UK COVID-19 Inquiry: terms of reference consultation outcome

Baroness Hallett, who was appointed Chair of the UK COVID-19 Inquiry in December 2021, has published her Terms of Reference Consultation Summary Report on the responses to her consultation and her conclusions on those responses. Many respondents pointed out that the proposed Terms of Reference had made no reference to religion or the restrictions placed on places of worship, particularly in relation to the restrictions on funerals.

In her response to the consultation, she proposes that those issues be addressed as follows [emphasis in original]:

Human rights and civil liberties

A theme throughout the consultation process has been the impact of the pandemic on human rights and civil liberties. Respondents raised a wide range of issues that were perceived to impact on rights protected under the European Convention on Human Rights, including:

    • Whether the government’s initial pandemic response was consistent with the Article 2 duty on the state to take appropriate preventative measures to safeguard lives;
    • The mandating of vaccinations within some sectors, and the requirements for vaccine certification for international travel;
    • The interaction of the closure of places of worship with the right to freedom of religion;
    • The impact of the enforcement of Covid-related restrictions on the freedom of assembly, particularly in regard to protests;
    • Freedom of speech, particularly in relation to the flagging and removal of content from social media and the perceived suppression of scientists who challenged the prevailing view of Covid-related restrictions.

Many of these responses asked that the Inquiry applies a specific human rights focus to its investigations.

Baroness Hallett understands the concerns but does not believe any further amendments to the Terms of Reference on this issue are necessary. The scope and impact of any relevant and applicable human rights will be fully explored as they arise in our work and, given the weight of concern on this issue, she has concluded that, in carrying out our work, the Inquiry will adopt the ‘PANEL’ principles of Participation, Accountability, Non-discrimination, Empowerment and Legality, as used in human rights investigations, to guide the Inquiry’s design.”

[…]

The experience of bereavement and funerals

Concerns about the support provided to bereaved families were frequently raised during the consultation. Respondents asked that the Inquiry investigate the mental health impact of restrictions on visiting dying relatives in hospitals and care homes, and of restrictions on attendance at funerals — particularly where funerals could not be conducted in accordance with cultural or religious customs. Respondents also noted the lack of financial support for the bereaved and the reclaiming of overpayments of benefits to the deceased.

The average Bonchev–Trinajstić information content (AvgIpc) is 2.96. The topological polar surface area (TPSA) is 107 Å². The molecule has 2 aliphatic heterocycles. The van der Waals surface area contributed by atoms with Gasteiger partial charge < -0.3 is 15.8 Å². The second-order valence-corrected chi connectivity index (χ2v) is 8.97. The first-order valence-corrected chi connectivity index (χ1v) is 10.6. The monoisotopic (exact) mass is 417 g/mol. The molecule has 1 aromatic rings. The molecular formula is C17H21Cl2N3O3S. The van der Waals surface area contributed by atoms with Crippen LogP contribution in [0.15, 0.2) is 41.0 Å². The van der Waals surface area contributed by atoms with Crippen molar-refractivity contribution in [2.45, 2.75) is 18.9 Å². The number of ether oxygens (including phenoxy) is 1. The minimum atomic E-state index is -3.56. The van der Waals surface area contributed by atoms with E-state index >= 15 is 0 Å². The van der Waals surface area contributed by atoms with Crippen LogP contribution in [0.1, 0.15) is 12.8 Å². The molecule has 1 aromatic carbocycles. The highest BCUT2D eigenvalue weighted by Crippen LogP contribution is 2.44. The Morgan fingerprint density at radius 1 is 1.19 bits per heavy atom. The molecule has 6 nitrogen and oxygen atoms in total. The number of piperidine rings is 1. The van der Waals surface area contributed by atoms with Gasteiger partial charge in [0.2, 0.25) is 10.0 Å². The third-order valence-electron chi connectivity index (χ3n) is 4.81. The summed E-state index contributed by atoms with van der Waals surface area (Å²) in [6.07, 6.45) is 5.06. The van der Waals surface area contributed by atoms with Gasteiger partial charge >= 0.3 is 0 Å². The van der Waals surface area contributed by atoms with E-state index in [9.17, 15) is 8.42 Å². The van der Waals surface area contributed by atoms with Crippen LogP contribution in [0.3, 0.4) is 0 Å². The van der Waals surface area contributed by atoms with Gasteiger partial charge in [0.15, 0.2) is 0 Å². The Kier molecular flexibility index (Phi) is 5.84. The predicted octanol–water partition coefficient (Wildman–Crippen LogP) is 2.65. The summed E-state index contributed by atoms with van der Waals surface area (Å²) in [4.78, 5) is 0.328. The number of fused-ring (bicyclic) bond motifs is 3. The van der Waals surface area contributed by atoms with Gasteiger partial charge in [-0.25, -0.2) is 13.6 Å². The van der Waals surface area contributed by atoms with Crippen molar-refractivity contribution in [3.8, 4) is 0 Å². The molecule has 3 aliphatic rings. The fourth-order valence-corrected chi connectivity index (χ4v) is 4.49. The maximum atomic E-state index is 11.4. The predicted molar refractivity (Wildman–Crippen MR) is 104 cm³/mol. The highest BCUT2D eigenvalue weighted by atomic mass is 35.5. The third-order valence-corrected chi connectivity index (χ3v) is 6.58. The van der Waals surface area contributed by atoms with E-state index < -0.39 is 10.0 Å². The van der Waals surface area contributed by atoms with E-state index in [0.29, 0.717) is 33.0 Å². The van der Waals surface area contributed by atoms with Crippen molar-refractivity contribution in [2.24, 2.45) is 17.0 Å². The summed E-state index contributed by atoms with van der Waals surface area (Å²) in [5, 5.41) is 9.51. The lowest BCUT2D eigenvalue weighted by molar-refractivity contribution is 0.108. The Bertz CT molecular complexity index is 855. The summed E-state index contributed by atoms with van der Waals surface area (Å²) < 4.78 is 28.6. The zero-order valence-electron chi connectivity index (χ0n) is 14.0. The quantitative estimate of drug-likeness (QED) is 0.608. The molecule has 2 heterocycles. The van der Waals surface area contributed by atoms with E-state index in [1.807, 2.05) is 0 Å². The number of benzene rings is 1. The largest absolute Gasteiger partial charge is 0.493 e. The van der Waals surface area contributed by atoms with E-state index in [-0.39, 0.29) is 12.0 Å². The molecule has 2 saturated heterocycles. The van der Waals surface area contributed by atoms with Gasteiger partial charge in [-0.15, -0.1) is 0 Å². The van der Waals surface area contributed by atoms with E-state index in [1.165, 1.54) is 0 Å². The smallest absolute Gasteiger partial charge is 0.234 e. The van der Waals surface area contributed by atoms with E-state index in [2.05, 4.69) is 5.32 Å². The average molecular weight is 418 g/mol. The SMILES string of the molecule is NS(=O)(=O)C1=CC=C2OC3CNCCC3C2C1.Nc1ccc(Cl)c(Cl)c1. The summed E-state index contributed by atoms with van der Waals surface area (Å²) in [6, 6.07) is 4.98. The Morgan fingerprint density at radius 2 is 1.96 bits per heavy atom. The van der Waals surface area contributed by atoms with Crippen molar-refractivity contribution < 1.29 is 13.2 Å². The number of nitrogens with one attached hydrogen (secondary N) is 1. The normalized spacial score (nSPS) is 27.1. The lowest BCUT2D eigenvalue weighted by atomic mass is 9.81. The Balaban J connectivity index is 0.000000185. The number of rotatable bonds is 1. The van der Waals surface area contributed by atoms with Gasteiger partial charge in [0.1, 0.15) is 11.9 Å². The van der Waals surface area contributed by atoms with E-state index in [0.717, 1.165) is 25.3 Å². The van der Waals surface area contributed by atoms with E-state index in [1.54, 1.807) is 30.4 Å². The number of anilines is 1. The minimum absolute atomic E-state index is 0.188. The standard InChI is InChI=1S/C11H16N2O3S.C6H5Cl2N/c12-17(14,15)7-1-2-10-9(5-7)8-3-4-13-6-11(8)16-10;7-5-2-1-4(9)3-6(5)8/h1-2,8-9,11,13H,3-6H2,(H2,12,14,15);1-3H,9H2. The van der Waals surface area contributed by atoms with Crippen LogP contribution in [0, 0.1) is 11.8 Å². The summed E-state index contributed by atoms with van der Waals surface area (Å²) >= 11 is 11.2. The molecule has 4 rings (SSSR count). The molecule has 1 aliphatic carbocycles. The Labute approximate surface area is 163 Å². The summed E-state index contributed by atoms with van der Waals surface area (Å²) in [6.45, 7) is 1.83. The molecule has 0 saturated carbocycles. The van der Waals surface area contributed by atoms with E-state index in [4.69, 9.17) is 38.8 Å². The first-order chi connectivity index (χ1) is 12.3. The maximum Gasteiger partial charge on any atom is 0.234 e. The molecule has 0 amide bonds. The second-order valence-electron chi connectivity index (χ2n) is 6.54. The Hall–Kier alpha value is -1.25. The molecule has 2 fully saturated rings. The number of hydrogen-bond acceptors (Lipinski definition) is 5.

Baroness Hallett agrees that these issues should be reflected in the draft Terms of Reference, and the additional references allowing the Inquiry to address mental health, mentioned previously, will give us that scope. However, to ensure greater clarity, she also recommends adding:

    • the impact on the mental health and wellbeing of the bereaved, including post-bereavement support

In addition to many powerful and moving responses from people bereaved during the pandemic, we also heard about the impact of the pandemic on the mortuary and funeral sector, with respondents noting the difficulties caused by multiple government departments producing guidance affecting the sector and inconsistencies in approach between the UK and devolved governments. The impact on staff within the sector was also raised — for example, difficulties faced in accessing testing and PPE or being recognised as ‘key workers’.

Baroness Hallett considers that the current draft of the Terms of Reference allows for consideration of these issues, and does not, therefore, recommend any further amendments.

Places of worship

We have heard from faith groups about the restrictions applied to places of worship and the impact this had on community support, the marking of life events such as marriages and funerals, and the observation of religious festivals.

The response to the consultation also raised concerns about the interaction between restrictions on places of worship and the rights to freedom of religion and freedom of assembly under the European Convention on Human Rights.

Baroness Hallett therefore recommends the Terms of Reference are amended to include:

    • the closure and reopening of the hospitality, retail, sport and leisure and travel and tourism sectors, places of worship, and cultural institutions.”

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